1358: Perrin Mace, de-sanctuaried

Add comment January 25th, 2019 Headsman

On this date in 1358 — during the height of the great peasant rebellion known as the Jacquerie — a bourgeois named or Perrin Mace or Perrin Marc was summarily hanged in Paris.

Just the day before, January 24,* he had in broad daylight assassinated Jean Baillet, longtime treasurer to the dauphin who would become King Charles V. Mace/Marc then fled to the a church, attempting to assert the unreliable right to sanctuary.

The dauphin found the idea that a man could murder a minister of state with impunity just by winning a footrace to a church door as ridiculous as we would in modernity, so he ordered his marshal to bash in said doors and extract the assassin that very night for immediate execution come daybreak.

But this was also an attack on the prerogatives of the church, which provoked a furious response by the bishop — who had the assassin’s remained honorably interred. Still more was it an affront to the Parisian populace whose demands for reform were being frustrated by the dauphin and which accordingly was coming to support his rival Charles the Bad during a general political crisis.

Accordingly, the provost Etienne Marcel on February 22 led a popular march upon the dauphin’s palace, fronted by heralds crying out the grievance:

Pray for the soul of Perrin Mace, a bourgeois of Paris, unjustly executed!

John Baillet, the treasurer of the Regent, had borrowed in the name of the King a sum of money from Perrin Mace.

Mace demanded his money in virtue of the new edict that orders the royal officers to pay for what they buy and return what they borrow for the King, under penalty of being brought to law by their creditors.

John Baillet refused to pay, and furthermore insulted, threatened and struck Perrin Mace.

In the exercise of his right of legitimate defence, granted him by the new edict, Perrin Mace returned blow for blow, killed John Baillet and betook himself to the church of St. Mery,** a place of asylum, from where he demanded an inquest and trial.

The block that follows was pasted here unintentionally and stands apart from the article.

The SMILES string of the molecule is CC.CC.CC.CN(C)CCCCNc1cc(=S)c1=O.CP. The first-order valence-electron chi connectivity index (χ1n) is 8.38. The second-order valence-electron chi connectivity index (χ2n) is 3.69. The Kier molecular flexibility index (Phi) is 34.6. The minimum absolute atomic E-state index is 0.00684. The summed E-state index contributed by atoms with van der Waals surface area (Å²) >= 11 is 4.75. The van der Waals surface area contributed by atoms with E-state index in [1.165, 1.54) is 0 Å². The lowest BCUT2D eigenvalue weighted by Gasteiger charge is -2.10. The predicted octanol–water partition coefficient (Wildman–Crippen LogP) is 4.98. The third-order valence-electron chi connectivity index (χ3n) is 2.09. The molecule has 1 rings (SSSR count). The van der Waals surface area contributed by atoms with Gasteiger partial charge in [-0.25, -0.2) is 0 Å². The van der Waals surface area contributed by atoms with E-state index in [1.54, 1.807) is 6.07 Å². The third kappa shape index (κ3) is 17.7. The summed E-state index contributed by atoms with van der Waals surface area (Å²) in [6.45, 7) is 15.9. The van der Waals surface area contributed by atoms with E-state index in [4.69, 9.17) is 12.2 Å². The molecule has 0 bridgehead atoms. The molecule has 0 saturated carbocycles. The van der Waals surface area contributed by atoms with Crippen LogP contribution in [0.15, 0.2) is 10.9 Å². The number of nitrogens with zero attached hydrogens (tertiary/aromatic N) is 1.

The Duke of Normandy, now Regent, [i.e., the dauphin -ed.] immediately sent one of his courtiers, the marshal of Normandy, to the church of St. Mery, accompanied with an escort of soldiers and the executioner.

The marshal of Normandy dragged Perrin Mace from the church, and without trial Mace’s right hand was cut off and he was immediately hanged.

Pray for the soul of Perrin Mace, a bourgeois of Paris, unjustly executed.

Marcel’s protest invaded the royal palace and murdered several of his counselors in front of his eyes — “so close to the dauphin, that the royal dress was sprinkled with their blood,” as this history puts it. Charles survived the encounter but found himself virtually a prisoner and it would be months before he had the satisfaction of pacifying the city (and of seeing Etienne Marcel assassinated in his own turn).

French speakers might enjoy this detailed review of events (pdf).

* There are several January 1358 dates in circulation for these events on this here Internet. My authority for this one is the chronicle Chronique des règnes de Jean II et de Charles states in no uncertain terms that Baillet was assassinated on January 24, Mace was hauled from sanctuary that same night, and he was executed on the morning of the 25th.

** Some other sources give it as the church of Saint-Jacques-la-Boucherie, “Saint James of the Butchers” — named to distinguish it from Saint-Jacques-du-Haut-Pas elsewhere in Paris. This church, dating to the 11th or 12th century, was later rebuilt in Gothic style but pulled down during the French Revolution; only its tower, known as Saint-Jacques Tower, survives.

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1830: Benito de Soto, a pirate hanged at Gibraltar

1 comment January 25th, 2018 Headsman

On this date in 1830, the Galician or Portuguese pirate Benito de Soto was hanged at Gibraltar.

One of the very last of the dying breed of high-seas pirates, de Soto mutinied aboard an Argentine slave smuggler in 1827, re-christened her Burla Negra (“Black Joke”), and ran up the black flag.*

The pirates now entered freely into their villianous [sic] pursuit, and plundered many vessels; amongst others was an American brig, the treatment of which forms the chef d’oeuvre of their atrocity. Having taken out of this brig all the valuables they could find, they hatched down all hands to the hold, except a black man, who was allowed to remain on deck, for the special purpose of affording in his torture an amusing exhibition to Soto and his gang. They set fire to the brig, then lay to, to observe the progress of the flames; and as the miserable African bounded from rope to rope, now climbing to the mast head — now clinging to the shrouds — now leaping to one part of the vessel, and now to another, — their enjoyment seemed raised to its highest pitch. At length the hatches opened to the devouring element, the tortured victim of their fiendish cruelty fell exhausted into the flames, and the horrid and revolting scene closed amidst the shouts of the miscreants who had caused it.